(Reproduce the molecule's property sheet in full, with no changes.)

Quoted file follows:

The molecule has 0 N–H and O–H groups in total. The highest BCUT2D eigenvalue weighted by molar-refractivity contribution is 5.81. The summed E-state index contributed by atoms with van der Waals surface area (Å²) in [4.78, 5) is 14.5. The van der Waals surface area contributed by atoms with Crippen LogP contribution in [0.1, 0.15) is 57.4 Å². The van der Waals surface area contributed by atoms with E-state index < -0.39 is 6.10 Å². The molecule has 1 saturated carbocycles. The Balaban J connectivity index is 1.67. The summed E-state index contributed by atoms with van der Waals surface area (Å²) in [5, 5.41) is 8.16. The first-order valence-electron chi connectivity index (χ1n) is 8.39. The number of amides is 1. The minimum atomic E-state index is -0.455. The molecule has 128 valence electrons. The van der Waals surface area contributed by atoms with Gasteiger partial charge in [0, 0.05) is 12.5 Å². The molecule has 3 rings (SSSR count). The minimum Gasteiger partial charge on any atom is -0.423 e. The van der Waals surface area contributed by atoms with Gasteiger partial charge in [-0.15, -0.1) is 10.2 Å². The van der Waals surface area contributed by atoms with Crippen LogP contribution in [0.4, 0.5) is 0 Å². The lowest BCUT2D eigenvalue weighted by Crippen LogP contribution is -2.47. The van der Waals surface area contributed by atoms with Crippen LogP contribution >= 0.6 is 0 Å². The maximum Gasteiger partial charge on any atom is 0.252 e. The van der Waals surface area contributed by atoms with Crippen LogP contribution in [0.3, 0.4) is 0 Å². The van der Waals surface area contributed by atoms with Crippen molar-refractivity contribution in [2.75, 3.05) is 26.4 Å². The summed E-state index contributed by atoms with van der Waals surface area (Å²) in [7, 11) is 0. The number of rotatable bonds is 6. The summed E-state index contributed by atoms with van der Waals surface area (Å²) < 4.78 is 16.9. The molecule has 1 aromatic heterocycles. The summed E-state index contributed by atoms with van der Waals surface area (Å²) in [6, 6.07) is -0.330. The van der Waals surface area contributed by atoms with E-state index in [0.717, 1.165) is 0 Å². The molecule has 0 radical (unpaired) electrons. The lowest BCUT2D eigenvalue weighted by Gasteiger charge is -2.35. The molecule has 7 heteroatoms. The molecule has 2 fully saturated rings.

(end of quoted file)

The molecule has 0 N–H and O–H groups in total. The highest BCUT2D eigenvalue weighted by molar-refractivity contribution is 5.81. The summed E-state index contributed by atoms with van der Waals surface area (Å²) in [4.78, 5) is 14.5. The van der Waals surface area contributed by atoms with Crippen LogP contribution in [0.1, 0.15) is 57.4 Å². The van der Waals surface area contributed by atoms with E-state index < -0.39 is 6.10 Å². The molecule has 1 saturated carbocycles. The Balaban J connectivity index is 1.67. The summed E-state index contributed by atoms with van der Waals surface area (Å²) in [5, 5.41) is 8.16. The first-order valence-electron chi connectivity index (χ1n) is 8.39. The number of amides is 1. The minimum atomic E-state index is -0.455. The molecule has 128 valence electrons. The van der Waals surface area contributed by atoms with Gasteiger partial charge in [0, 0.05) is 12.5 Å². The molecule has 3 rings (SSSR count). The minimum Gasteiger partial charge on any atom is -0.423 e. The van der Waals surface area contributed by atoms with Gasteiger partial charge in [-0.15, -0.1) is 10.2 Å². The van der Waals surface area contributed by atoms with Crippen LogP contribution in [0.4, 0.5) is 0 Å². The lowest BCUT2D eigenvalue weighted by Crippen LogP contribution is -2.47. The van der Waals surface area contributed by atoms with Crippen LogP contribution >= 0.6 is 0 Å². The maximum Gasteiger partial charge on any atom is 0.252 e. The van der Waals surface area contributed by atoms with Crippen LogP contribution in [0.3, 0.4) is 0 Å². The van der Waals surface area contributed by atoms with Crippen molar-refractivity contribution in [2.75, 3.05) is 26.4 Å². The summed E-state index contributed by atoms with van der Waals surface area (Å²) in [7, 11) is 0. The number of rotatable bonds is 6. The summed E-state index contributed by atoms with van der Waals surface area (Å²) < 4.78 is 16.9. The molecule has 1 aromatic heterocycles. The summed E-state index contributed by atoms with van der Waals surface area (Å²) in [6, 6.07) is -0.330. The van der Waals surface area contributed by atoms with E-state index in [0.717, 1.165) is 0 Å². The molecule has 0 radical (unpaired) electrons. The lowest BCUT2D eigenvalue weighted by Gasteiger charge is -2.35. The molecule has 7 heteroatoms. The molecule has 2 fully saturated rings.